A strong case can be made that physics was the defining scientific discipline of the 20th century. Nuclear power, wireless communication, spaceflight – the last century was characterised by these advances, and each was facilitated by our expanding understanding of the fundamental laws of the universe.
While the 20th century was exemplified by great strides in our grasp on the nature of reality, some have predicted that the 21st century could be defined by similarly dramatic improvements in our understanding of biology. Nowhere is this more apparent than in the field of genomics.
Just over 30 years ago, in 1990, a group of international scientists set out to map the human genome – one of the most ambitious scientific endeavours ever undertaken. 13 years and USD2.7 billion later (closer to USD6 billion in 2022), the Human Genome Project (HGP) was declared complete. Today, an individual can have their genome sequenced for roughly USD300 by BGI Group, just one of a number of genomics companies that are leading scientific discovery through genomics.
The potential impact of this change cannot be understated and underlines the power and importance of international scientific cooperation. In fact, without the combined knowledge and capability of institutions as diverse as the UK’s Wellcome Trust Sanger Institute, China’s Beijing Genomics Institute, the precursor to BGI Group, and the USA’s MIT Center for Genome Research, it is possible the HGP may never have been completed.
Moving towards personalisation
Modern medicine has, by and large, followed a one-size-fits-all approach. Patient characteristics such as weight, sex, age and family history of course play a part in diagnosis and treatment, but personalisation rarely extends beyond that point. The reason is straightforward enough; it simply has not been cost-effective to develop treatments on a case-by-case basis.
Even so, recent developments in genomics are increasingly making the identification and study of rare diseases possible.
Thalassemia is an inherited blood disorder which affects the amount of haemoglobin carried by red blood cells. Beta-thalassemia, which is the more severe variant of the condition, can cause anaemia, bone deformity and heart problems and affects 1.5 per cent of people globally.
While care options that can improve the lives of those affected by the disease do exist, screening, diagnosis and intervention in pre-marital, pre-pregnancy and prenatal populations offer the greatest chance at prevention. BGI is a global leader in thalassemia detection and produces genomics testing kits which are improving our ability to identify and treat the condition.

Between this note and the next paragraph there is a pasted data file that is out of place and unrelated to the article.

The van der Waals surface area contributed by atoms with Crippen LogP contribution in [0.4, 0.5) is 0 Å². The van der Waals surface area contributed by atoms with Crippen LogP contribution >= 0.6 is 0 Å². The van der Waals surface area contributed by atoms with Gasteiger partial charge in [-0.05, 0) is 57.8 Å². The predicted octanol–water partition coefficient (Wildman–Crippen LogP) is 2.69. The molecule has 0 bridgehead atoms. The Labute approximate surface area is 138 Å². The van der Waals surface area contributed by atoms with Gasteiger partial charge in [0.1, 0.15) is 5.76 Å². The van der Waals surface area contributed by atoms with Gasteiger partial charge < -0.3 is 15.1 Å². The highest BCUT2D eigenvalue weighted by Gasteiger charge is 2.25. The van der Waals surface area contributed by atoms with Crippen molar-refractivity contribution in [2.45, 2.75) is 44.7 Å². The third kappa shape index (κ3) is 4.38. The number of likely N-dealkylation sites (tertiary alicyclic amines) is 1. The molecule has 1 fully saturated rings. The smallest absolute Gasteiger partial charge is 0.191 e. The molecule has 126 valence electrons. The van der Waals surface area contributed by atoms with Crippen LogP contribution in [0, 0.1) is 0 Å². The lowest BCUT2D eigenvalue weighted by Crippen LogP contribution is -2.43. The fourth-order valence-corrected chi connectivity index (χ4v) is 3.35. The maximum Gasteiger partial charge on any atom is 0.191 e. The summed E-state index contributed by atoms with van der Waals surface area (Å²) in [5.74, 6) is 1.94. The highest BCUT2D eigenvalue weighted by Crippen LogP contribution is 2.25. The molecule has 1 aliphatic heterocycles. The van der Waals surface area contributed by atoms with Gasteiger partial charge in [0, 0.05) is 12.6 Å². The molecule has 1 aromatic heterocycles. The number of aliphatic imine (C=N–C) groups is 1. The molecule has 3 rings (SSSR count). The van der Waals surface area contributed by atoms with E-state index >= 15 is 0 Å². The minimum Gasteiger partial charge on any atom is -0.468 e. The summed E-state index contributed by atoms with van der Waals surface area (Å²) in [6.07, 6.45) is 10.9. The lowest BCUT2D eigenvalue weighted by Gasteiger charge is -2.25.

Genomic science is critical to making precision medicine and truly personalised medical solutions a reality. While each of us stands to benefit from bespoke medicine, those among us who live with rare genetic disorders could see their lives improved most dramatically.
There are approximately eight million children born with serious birth defects of a genetic or partially genetic origin each year. That translates to approximately six per cent of all births, meaning 1 in every 17 of us are affected by rare genetic disorders. These people often hold out only distant hope of accessing effective healthcare solutions. Their conditions can be unexplained and unnamed, leaving them feeling lost and isolated. A diagnosis, a name, even identification of a condition’s cause are all valuable and medically significant steps towards learning to live with an illness. Identification and diagnosis are also of course the first steps towards developing treatments and cures, making genomics a powerful tool in our medical arsenal.
The importance of international cooperation
The Human Genome Project taught us that international collaboration is an essential component of modern scientific study. The reality is that genomics and personalised medicine are unlikely to become widely available without cross-border collaboration to improve our understanding of the science and drive down costs.
Fostering cooperation between centres of excellence around the world will help to make genomic analysis routine and individual treatment of rare genetic diseases a reality, relieving human suffering in the process. Companies and organisations like BGI are already operating at the forefront of genomic science. Their work must continue if we are to realise the potential benefits the science promises.
It is a characteristic of scientific exploration that the real-world impact of a discovery may not be immediately clear. The advent of personalised medicine offers the possibility of developing treatments tailored to a patient’s DNA, a specific tumour or a specific virus. Given enough time, research, and investment, we could all be rare disease patients.
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